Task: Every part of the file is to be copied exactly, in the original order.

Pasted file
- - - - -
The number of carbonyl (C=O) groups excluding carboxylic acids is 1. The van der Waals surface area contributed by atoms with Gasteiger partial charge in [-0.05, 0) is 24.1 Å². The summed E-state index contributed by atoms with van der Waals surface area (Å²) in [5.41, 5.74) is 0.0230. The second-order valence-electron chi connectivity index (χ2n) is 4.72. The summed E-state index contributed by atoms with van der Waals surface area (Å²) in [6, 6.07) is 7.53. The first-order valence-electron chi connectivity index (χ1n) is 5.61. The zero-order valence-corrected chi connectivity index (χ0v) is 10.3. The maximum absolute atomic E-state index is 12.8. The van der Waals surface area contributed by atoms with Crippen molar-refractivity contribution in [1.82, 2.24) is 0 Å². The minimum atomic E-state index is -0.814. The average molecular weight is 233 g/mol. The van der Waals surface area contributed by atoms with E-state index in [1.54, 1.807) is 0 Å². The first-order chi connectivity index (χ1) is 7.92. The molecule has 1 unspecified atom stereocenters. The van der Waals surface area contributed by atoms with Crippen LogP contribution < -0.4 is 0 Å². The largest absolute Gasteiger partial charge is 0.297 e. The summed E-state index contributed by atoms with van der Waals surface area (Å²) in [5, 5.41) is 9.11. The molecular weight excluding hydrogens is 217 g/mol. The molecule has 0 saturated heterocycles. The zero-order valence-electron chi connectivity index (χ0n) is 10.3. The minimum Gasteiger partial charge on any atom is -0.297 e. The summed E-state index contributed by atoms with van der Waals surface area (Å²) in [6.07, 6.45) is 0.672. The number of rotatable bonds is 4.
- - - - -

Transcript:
The number of carbonyl (C=O) groups excluding carboxylic acids is 1. The van der Waals surface area contributed by atoms with Gasteiger partial charge in [-0.05, 0) is 24.1 Å². The summed E-state index contributed by atoms with van der Waals surface area (Å²) in [5.41, 5.74) is 0.0230. The second-order valence-electron chi connectivity index (χ2n) is 4.72. The summed E-state index contributed by atoms with van der Waals surface area (Å²) in [6, 6.07) is 7.53. The first-order valence-electron chi connectivity index (χ1n) is 5.61. The zero-order valence-corrected chi connectivity index (χ0v) is 10.3. The maximum absolute atomic E-state index is 12.8. The van der Waals surface area contributed by atoms with Crippen molar-refractivity contribution in [1.82, 2.24) is 0 Å². The minimum atomic E-state index is -0.814. The average molecular weight is 233 g/mol. The van der Waals surface area contributed by atoms with E-state index in [1.54, 1.807) is 0 Å². The first-order chi connectivity index (χ1) is 7.92. The molecule has 1 unspecified atom stereocenters. The van der Waals surface area contributed by atoms with Crippen LogP contribution < -0.4 is 0 Å². The largest absolute Gasteiger partial charge is 0.297 e. The summed E-state index contributed by atoms with van der Waals surface area (Å²) in [5, 5.41) is 9.11. The molecular weight excluding hydrogens is 217 g/mol. The molecule has 0 saturated heterocycles. The zero-order valence-electron chi connectivity index (χ0n) is 10.3. The minimum Gasteiger partial charge on any atom is -0.297 e. The summed E-state index contributed by atoms with van der Waals surface area (Å²) in [6.07, 6.45) is 0.672. The number of rotatable bonds is 4.